So you’re feeling pretty good about your digital strategy, eh John or Jane Brand Marketer? Sure, you’ve had a website for years and it’s all optimized. You’ve metabolized every social channel that has come into the mix and grown communities on all of them. Hell, you staked out some territory on The Fancy before it was in the news. For the parts of your business that demand apps, you’ve got apps – both iOS and Android (and maybe Windows next year!).
In the physical world, you’re starting to dabble in digital out-of-home and have started integrating interactivity into your retail spaces. Your agency roster is tight, and on the best of days there are ideas that get created by a mix of your traditional and digital agencies way upstream of execution.
If the above paragraph describes you, congratulations. It means you’re kind of rocking it and you’re certainly way out in front of your peers. It also means that you’ve learned how quickly digital changes and why if you fall asleep at the wheel you’ll quickly cede your leadership position (I’m talking to you RIM, Yahoo, Digg, and MySpace) to nimbler players.
The next wave? Omni-channel.
Omni-channel is definitely an iteration of multi-channel, and the good news is that this part of our industry has a tremendous amount of white space; nobody is doing a particularly good job, and that means opportunity, hopefully for you.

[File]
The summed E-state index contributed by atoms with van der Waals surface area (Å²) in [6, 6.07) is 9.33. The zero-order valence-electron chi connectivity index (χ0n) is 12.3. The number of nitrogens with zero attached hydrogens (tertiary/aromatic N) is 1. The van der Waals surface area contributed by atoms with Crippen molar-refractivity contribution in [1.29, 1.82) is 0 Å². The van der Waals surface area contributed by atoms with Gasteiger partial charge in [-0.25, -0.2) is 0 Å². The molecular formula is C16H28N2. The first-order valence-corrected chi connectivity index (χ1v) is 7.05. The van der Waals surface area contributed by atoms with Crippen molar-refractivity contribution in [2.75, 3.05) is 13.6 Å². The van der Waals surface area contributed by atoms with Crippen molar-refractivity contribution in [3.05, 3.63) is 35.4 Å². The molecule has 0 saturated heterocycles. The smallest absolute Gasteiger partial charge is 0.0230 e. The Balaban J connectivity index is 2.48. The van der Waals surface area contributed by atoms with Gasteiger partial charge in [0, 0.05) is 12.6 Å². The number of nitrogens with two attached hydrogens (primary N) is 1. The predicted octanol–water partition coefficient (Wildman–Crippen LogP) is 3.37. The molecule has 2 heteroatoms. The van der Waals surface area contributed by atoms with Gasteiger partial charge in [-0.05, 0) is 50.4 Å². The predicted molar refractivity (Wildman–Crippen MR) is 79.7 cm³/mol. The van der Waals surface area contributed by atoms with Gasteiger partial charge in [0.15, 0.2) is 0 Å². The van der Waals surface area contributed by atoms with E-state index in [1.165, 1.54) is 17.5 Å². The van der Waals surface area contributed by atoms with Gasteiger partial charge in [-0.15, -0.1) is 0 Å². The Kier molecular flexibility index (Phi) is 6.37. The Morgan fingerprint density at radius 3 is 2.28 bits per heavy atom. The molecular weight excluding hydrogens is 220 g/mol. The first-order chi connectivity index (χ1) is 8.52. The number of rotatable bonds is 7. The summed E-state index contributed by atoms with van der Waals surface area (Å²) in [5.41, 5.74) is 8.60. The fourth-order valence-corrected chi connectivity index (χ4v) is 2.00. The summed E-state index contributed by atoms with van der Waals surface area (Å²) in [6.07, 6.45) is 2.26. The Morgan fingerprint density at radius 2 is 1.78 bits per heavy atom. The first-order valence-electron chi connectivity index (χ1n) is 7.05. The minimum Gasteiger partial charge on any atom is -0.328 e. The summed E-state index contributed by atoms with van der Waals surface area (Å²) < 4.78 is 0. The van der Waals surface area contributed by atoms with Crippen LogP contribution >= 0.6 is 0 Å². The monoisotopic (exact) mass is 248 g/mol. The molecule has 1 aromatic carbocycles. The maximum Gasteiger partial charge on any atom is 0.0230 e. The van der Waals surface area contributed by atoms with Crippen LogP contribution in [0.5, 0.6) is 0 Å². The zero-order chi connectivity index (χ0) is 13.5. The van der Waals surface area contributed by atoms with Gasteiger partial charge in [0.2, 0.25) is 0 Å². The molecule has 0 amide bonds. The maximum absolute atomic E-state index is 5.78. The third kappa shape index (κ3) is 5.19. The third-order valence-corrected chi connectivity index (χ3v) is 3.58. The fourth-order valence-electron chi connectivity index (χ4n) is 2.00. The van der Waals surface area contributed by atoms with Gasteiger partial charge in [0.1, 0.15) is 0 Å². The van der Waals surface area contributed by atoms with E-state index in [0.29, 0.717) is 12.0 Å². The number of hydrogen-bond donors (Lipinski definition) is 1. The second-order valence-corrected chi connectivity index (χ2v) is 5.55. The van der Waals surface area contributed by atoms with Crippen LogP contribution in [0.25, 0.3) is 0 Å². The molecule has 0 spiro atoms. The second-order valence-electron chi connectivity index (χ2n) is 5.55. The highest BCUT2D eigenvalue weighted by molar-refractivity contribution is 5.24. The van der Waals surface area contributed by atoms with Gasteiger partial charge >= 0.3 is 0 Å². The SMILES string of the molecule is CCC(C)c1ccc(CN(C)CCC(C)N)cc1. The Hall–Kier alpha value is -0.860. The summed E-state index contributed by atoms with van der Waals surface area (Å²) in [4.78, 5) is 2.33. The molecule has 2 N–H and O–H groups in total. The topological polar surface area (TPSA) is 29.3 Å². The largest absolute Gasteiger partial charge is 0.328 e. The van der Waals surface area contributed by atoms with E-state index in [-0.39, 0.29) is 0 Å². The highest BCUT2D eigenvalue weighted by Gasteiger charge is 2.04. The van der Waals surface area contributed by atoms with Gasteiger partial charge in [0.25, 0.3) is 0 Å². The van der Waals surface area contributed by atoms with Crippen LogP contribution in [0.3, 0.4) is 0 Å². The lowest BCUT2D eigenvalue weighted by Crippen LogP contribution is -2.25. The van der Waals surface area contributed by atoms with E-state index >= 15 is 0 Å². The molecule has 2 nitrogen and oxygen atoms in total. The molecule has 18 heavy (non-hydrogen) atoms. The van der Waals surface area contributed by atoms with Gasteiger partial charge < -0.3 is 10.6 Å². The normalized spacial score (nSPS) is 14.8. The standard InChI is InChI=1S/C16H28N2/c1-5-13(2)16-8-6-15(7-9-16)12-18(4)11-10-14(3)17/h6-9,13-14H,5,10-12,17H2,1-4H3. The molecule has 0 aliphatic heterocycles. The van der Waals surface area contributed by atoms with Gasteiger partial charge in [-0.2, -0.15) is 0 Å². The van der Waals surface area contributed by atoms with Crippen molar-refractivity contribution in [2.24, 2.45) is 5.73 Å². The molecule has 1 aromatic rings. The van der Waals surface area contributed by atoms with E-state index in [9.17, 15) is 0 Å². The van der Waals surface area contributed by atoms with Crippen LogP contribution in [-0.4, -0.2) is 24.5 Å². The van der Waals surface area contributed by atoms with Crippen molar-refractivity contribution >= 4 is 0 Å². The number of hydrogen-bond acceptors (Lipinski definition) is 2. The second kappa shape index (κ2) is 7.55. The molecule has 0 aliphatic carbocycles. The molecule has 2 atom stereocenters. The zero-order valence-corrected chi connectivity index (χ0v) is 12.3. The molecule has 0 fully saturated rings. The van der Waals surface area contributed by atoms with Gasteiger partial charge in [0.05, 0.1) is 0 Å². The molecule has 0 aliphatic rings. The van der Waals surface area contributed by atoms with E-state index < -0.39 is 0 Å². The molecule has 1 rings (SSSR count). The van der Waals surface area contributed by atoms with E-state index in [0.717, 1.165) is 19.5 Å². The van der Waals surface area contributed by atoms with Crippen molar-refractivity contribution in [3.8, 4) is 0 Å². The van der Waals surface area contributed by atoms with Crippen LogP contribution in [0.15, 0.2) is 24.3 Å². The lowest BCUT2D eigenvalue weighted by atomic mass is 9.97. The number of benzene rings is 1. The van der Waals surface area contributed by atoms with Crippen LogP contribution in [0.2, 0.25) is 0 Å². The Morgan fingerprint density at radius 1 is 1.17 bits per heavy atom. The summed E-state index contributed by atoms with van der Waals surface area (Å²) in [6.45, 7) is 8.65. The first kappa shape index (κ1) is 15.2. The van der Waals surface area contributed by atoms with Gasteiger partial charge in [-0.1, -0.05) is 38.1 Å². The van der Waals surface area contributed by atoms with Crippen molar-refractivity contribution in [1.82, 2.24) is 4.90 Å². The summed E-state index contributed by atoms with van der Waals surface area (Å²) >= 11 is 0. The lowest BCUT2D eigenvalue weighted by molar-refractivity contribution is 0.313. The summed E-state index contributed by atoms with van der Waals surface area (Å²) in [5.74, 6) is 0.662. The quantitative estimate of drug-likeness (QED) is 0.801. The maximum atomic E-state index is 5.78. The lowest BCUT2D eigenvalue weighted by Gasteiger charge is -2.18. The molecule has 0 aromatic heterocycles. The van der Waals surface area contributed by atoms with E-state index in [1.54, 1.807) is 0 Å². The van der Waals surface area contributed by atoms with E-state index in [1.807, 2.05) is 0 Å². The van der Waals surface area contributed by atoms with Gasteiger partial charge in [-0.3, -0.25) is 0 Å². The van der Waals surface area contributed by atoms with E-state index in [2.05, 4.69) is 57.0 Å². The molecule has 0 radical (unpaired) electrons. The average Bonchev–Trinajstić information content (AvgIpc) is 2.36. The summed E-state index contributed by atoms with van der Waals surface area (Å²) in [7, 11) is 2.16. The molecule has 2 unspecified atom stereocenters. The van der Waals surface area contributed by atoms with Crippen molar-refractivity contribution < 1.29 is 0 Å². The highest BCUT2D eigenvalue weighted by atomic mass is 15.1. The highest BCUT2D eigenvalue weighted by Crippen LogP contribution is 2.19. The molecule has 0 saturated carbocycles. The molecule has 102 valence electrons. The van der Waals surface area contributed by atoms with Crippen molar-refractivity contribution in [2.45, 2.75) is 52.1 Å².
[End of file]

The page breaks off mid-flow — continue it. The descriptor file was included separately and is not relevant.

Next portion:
So what’s the difference between multi-channel and omni-channel? It’s all about awareness, consistency, and tracking. Multi-channel means that your brand is on all of the key channels mentioned above, and for many marketers, that alone has been a significant challenge. Ensuring that your brand can reach potential and existing customers on every channel takes some work. Doing so in a way that’s customized and optimized for each medium takes significant planning, a smart digital strategy, and strong execution.
Omni-channel first became an important concept for retailers over the last year. When faced with the data below that crystalized just how few consumers planned their shopping “mostly in brick and mortar stores” (12 percent), retail stores have begun the process of trying to retool their systems to link activities among offline shopping and the many digital channels.
But it has become an important idea for more than just retail businesses. Every marketer needs to move beyond guessing at cross-channel digital ROI and start building a holistic understanding of the consumer behavior path.
With omni-channel, each platform needs to have awareness of the other. The website needs to know what experience you’ve had on Facebook or Pinterest, how you’ve interacted with the brand’s apps, and what kind of in-store digital experiences you might have had.